emjaybee: The thing about a written list of rules isn't that any of us truly believe Hank will suddenly behave and walk the straight and narrow; it's just that as part of a formal agreement to live with Ruth, it'll hopefully act as one more way to evict him if needed. Ditto the rent amount and the term limit to living there: you want clearcut REASONS to evict his ass.
posted by easily confused at 12:46 PM on October 24, 2012

Oh yeah, Ruth needs to put all the blocks you can imagine on her phone, no accepting collect calls from jail, no porno lines (if they even still exist), get an unlimited long distance plan. Also, block the cable, no downloads for movies, porn, etc.
posted by Ruthless Bunny at 12:54 PM on October 24, 2012 [1 favorite]

If Ruth is super soft-hearted, though, then she's likely to let infractions on "minor" written rules slide, which will then make her feel like she shouldn't enforce the "major" rules because that wouldn't be fair, and then it's nine months later and she's doing his laundry and he's stolen her laptop.

Not only will Hank not magically become a standup citizen, Ruth will also not magically become an authoritarian enforcer. You have to figure Ruth's guilt into the equation. Stick to a few rules that are important enough that Hank might actually follow them and Ruth might actually enforce them in order to give BOTH of them a shot at making this work.

And I very much agree about locking up her valuables somewhere outside the house.
posted by jaguar at 1:01 PM on October 24, 2012 [4 favorites]

I think a contract may help you and her feel better about getting into this situation, but honestly will have little effect.

If he's trying to do the right thing, it won't be an issue, and a contract might be a small, temporary tool to help him continue to do the right thing. If he chooses not to do the right thing, no contract written will be enforceable by law enforcement once he has established residency (depending on the time frames for this in your local tenancy laws) unless he is proven to be a harm to himself or others, or he has committed an arrestable offense.

For example, in FL, even if you have a written agreement between a homeowner or lessee to a renter including general rules of the house, "code of conduct/sobriety" rules are not enforceable by the police unless you have a motel's license or they constitute arrestable offenses. Once residency is established, you cannot be removed from your residence without a civil proceeding for not following "play nice/don't drink" rules.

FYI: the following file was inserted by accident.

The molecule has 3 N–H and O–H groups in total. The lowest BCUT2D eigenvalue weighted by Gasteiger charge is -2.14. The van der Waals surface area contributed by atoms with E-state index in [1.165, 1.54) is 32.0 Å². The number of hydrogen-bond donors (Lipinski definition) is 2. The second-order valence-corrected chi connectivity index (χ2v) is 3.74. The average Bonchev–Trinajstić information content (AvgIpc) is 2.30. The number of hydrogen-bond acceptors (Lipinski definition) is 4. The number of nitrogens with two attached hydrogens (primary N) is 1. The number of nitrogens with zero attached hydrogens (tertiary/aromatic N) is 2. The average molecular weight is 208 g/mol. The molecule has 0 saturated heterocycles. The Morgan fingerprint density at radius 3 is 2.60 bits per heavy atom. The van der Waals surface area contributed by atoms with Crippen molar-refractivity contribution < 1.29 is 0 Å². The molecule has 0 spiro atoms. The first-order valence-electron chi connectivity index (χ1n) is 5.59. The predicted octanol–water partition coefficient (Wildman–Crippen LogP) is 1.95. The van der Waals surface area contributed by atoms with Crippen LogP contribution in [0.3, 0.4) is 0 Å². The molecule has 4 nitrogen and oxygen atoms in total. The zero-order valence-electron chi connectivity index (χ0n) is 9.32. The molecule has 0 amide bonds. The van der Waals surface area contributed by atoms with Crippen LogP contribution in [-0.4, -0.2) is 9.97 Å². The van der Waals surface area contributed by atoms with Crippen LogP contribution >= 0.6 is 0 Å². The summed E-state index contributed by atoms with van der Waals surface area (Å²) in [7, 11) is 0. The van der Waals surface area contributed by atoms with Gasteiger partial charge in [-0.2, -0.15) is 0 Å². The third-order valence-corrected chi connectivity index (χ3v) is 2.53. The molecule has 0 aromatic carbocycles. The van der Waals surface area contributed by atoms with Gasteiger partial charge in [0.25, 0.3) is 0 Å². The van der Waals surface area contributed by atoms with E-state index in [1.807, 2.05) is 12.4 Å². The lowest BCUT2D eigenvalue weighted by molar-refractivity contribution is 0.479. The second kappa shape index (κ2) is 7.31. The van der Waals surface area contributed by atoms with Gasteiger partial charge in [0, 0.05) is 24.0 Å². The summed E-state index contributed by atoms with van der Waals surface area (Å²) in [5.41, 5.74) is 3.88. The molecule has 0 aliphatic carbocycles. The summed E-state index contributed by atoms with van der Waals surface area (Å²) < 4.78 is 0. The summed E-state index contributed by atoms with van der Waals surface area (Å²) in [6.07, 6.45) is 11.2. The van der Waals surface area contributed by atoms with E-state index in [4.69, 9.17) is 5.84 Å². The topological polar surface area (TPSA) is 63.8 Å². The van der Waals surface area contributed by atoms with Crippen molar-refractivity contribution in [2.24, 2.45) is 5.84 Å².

That said, I think it's more important if you want to be helpful to inquire to see if she would be willing to go to Family Anonymous or Al-Anon meetings. Perhaps you could go with her for support if she is nervous about going. Many people there will have had experience dealing with issues of this nature, and she could pick someone who is emotionally attractive to her to help her deal with this if she is dead set on going forward with letting him stay with her.

Clarification: The fact that she is involving herself in this would indicate to me that she needs to get better too. You may have a chance with her, maybe not so much with him.
posted by Debaser626 at 1:12 PM on October 24, 2012 [1 favorite]

What would be the consequences of Hank not obeying the contract? Is Ruth prepared to change the locks and not let him back in?
posted by thermonuclear.jive.turkey at 3:49 PM on October 24, 2012

Keep it simple.
These are the conditions of living here:
1. No drugs.
2. Clean up after yourself. All the time.
3. Go to school (and show me your grades) or get a job and pay rent.
posted by croutonsupafreak at 4:05 PM on October 24, 2012

Thanks - many good ideas.

I found a N-anon (?) meeting for tonight. Unfortunately he was there when I stopped by to tell her about it & offer to drive/accompany and I couldn't mention it. Thanks to your suggestions I made it very clear to him that we love her and are by her apartment frequently. I also made it clear that the expectation is that he is just here for a short period to get on his feet.